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A Mixed Methods Study of Sexuality Education Experiences and Preferences Among Bisexual, Pansexual, and Queer (Bi+) Male Youth

Mata D, Korpak AK, Sorensen B, Dodge B, Mustanski B, Feinstein BA

Sexuality Research and Social Policy

Introduction: Bisexual male youth are more likely to engage in certain behaviors that contribute to HIV/STI transmission (e.g., substance use) than are heterosexual and gay male youth. However, sexuality education rarely addresses the unique needs of sexual minority youth, especially bisexual, pansexual, and queer (bi+) youth, and little is known about their sexuality education experiences and preferences. As such, the goal of this study was to examine bi+ male youth's experiences learning about sex and their preferences for sexuality education.

Methods: In 2019, 56 bi+ male youth ages 14-17 were surveyed and interviewed about their sexuality education experiences and preferences. Participants identified as bisexual (64%), pansexual (27%), and queer (9%), were racially/ethnically diverse (39% white, 32% Latinx, 20% Black, 9% other races), and included cisgender (79%) and transgender (21%) male youth.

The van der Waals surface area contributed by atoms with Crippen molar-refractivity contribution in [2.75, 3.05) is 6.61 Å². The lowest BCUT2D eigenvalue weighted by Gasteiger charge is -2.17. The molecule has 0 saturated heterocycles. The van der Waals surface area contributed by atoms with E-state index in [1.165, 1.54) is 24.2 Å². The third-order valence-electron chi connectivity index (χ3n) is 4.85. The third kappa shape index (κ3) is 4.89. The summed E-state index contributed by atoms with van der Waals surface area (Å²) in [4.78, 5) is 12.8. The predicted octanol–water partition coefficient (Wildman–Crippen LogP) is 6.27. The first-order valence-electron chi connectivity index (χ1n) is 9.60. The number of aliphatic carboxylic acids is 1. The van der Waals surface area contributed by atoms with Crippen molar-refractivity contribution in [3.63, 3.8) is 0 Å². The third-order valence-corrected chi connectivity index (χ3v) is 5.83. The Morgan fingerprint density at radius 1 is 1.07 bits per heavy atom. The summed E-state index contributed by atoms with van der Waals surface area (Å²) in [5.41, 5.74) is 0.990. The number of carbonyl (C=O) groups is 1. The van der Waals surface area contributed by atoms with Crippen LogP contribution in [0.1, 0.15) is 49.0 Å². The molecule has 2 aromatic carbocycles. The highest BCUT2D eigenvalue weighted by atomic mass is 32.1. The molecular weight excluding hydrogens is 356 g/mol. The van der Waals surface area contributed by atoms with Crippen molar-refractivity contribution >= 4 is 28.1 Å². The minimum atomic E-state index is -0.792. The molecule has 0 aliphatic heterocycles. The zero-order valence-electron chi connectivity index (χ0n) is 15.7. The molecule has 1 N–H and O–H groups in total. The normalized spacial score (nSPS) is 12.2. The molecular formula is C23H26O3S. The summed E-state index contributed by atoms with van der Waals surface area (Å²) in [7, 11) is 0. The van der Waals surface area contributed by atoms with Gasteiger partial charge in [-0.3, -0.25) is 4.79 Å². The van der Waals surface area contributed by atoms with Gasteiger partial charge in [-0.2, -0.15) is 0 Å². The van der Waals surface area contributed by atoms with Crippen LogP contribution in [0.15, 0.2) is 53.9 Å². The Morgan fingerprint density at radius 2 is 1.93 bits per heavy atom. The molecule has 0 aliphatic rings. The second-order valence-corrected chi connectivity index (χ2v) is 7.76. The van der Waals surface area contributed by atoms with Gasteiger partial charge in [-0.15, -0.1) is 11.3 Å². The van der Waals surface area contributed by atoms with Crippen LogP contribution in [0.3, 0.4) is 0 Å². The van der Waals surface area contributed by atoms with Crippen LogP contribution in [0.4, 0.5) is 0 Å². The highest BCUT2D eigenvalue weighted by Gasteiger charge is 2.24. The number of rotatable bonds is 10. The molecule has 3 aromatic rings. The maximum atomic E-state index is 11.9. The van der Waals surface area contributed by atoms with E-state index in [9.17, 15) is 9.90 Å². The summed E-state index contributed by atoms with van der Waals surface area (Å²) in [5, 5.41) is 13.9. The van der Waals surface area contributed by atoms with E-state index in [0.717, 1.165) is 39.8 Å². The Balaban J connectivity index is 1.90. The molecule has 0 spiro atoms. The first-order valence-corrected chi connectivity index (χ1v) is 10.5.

Results: Participants described varied experiences with school-based sexuality education (e.g., none, abstinence only, covered sexual health in some way), but it rarely addressed their unique needs. They typically learned about sex by searching for information online and from sexually explicit media. Participants identified several topics they wanted to learn more about (e.g., sex with same-gender partners, anal sex, consent), but they typically believed they were prepared to have sex. Finally, some participants described benefits of tailoring sexuality education to their unique needs, while others described benefits of more inclusive programs.

Conclusions and policy implications: Findings suggest that bi+ male youth do not receive adequate sexuality education to make informed decisions about safer sex, highlighting the critical need for reform.

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